General George Patton used to say, “A good plan executed today is much better than a perfect plan carried out next week.” I once quoted that in a sermon. The text was the one we read on the first Sunday every Lent. I talked about how Jesus struggled in the wilderness trying to figure out how he should live and what he should do with his life. Then I pointed out that I seriously doubted he had it fully resolved, but, after 40 days in the wilderness, he started his ministry anyway.

After church someone said to me, “That Patton quote is fine, unless you are a doctor. Then you want them to do more than good; you want them to be perfect.” I nodded my head, laughed, and agreed that doctors might be one of the exceptions, but, later in the afternoon, I realized that I disagreed with my sermon critic. Yes, I want the doctor to get her treatment of me right but, if my life was in danger, I’d certainly choose keeping me from dying over stitching me up with perfectly straight stitches.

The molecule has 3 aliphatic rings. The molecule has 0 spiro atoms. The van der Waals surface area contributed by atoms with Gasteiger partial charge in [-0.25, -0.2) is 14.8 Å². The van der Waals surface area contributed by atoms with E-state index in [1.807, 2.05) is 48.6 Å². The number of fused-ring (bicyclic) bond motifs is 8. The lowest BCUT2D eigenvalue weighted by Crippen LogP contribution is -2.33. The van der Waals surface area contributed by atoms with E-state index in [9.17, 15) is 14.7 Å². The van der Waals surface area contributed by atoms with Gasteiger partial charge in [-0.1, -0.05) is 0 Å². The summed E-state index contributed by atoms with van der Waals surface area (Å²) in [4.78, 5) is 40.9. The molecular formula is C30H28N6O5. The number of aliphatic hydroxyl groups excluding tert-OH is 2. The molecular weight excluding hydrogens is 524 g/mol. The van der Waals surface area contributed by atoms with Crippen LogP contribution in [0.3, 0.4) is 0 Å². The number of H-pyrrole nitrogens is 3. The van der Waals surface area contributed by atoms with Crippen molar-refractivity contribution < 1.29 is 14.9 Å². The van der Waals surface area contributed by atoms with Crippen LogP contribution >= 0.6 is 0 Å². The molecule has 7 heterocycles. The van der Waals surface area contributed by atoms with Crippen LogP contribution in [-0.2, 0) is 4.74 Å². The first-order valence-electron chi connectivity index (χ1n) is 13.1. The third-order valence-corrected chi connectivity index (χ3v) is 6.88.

I’m not suggesting we should be sloppy or imprecise on purpose. The Bible says that whatever our hand finds to do we should do it as if we are doing it for God, but I have known far too many people who do nothing because they are not ready to do it perfectly. Something done well is infinitely better than nothing done perfectly. All of us have perfect things we have never done: perfect books that we never wrote, songs we never sang, art we never created. Waiting until we can do it perfectly is the trap of the procrastinator.

Jesus came to the end of his life, and it began to look like it was going to be a painful end. I am sure it was not what he had planned, and it certainly wasn’t what he wanted. He asked that “this cup pass from” him, but it didn’t. So, he did what he had to do.

I’m not suggesting that humankind’s soul is dependent on you, but I wonder how much redemption is lost to this world because we do not know how to love perfectly so we don’t love at all.




Rev. Michael Piazza